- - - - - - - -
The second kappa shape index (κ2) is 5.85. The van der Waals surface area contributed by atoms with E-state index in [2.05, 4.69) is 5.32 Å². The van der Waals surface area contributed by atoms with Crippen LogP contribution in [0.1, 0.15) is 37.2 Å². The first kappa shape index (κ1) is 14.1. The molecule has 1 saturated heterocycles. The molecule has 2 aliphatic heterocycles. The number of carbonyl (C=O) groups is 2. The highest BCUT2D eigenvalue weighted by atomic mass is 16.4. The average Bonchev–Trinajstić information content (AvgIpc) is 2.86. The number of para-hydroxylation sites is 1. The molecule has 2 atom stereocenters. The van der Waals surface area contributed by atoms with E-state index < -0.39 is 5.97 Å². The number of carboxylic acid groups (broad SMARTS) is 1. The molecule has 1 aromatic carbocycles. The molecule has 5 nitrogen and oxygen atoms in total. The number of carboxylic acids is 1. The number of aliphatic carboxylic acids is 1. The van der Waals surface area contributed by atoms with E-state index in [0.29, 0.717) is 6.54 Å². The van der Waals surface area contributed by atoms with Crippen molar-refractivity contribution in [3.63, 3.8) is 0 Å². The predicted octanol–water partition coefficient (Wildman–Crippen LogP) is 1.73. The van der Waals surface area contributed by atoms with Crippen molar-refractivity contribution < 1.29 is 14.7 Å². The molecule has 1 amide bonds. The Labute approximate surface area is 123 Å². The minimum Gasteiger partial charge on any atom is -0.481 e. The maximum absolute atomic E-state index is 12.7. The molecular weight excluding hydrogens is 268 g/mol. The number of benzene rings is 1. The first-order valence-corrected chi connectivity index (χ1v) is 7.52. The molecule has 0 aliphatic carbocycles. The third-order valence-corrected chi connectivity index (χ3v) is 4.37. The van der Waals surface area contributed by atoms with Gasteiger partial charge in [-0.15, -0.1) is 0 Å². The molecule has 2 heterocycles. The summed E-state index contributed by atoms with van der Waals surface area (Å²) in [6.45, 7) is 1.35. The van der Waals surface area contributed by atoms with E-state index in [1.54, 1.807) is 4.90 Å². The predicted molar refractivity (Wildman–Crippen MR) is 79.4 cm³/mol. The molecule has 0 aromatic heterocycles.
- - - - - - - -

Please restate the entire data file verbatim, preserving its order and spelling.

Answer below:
The second kappa shape index (κ2) is 5.85. The van der Waals surface area contributed by atoms with E-state index in [2.05, 4.69) is 5.32 Å². The van der Waals surface area contributed by atoms with Crippen LogP contribution in [0.1, 0.15) is 37.2 Å². The first kappa shape index (κ1) is 14.1. The molecule has 1 saturated heterocycles. The molecule has 2 aliphatic heterocycles. The number of carbonyl (C=O) groups is 2. The highest BCUT2D eigenvalue weighted by atomic mass is 16.4. The average Bonchev–Trinajstić information content (AvgIpc) is 2.86. The number of para-hydroxylation sites is 1. The molecule has 2 atom stereocenters. The van der Waals surface area contributed by atoms with E-state index < -0.39 is 5.97 Å². The number of carboxylic acid groups (broad SMARTS) is 1. The molecule has 1 aromatic carbocycles. The molecule has 5 nitrogen and oxygen atoms in total. The number of carboxylic acids is 1. The number of aliphatic carboxylic acids is 1. The van der Waals surface area contributed by atoms with E-state index in [0.29, 0.717) is 6.54 Å². The van der Waals surface area contributed by atoms with Crippen molar-refractivity contribution in [3.63, 3.8) is 0 Å². The predicted octanol–water partition coefficient (Wildman–Crippen LogP) is 1.73. The van der Waals surface area contributed by atoms with Crippen molar-refractivity contribution < 1.29 is 14.7 Å². The molecule has 1 amide bonds. The Labute approximate surface area is 123 Å². The minimum Gasteiger partial charge on any atom is -0.481 e. The maximum absolute atomic E-state index is 12.7. The molecular weight excluding hydrogens is 268 g/mol. The number of benzene rings is 1. The first-order valence-corrected chi connectivity index (χ1v) is 7.52. The molecule has 0 aliphatic carbocycles. The third-order valence-corrected chi connectivity index (χ3v) is 4.37. The van der Waals surface area contributed by atoms with Gasteiger partial charge in [-0.15, -0.1) is 0 Å². The molecule has 2 heterocycles. The summed E-state index contributed by atoms with van der Waals surface area (Å²) in [6.45, 7) is 1.35. The van der Waals surface area contributed by atoms with E-state index in [1.54, 1.807) is 4.90 Å². The predicted molar refractivity (Wildman–Crippen MR) is 79.4 cm³/mol. The molecule has 0 aromatic heterocycles.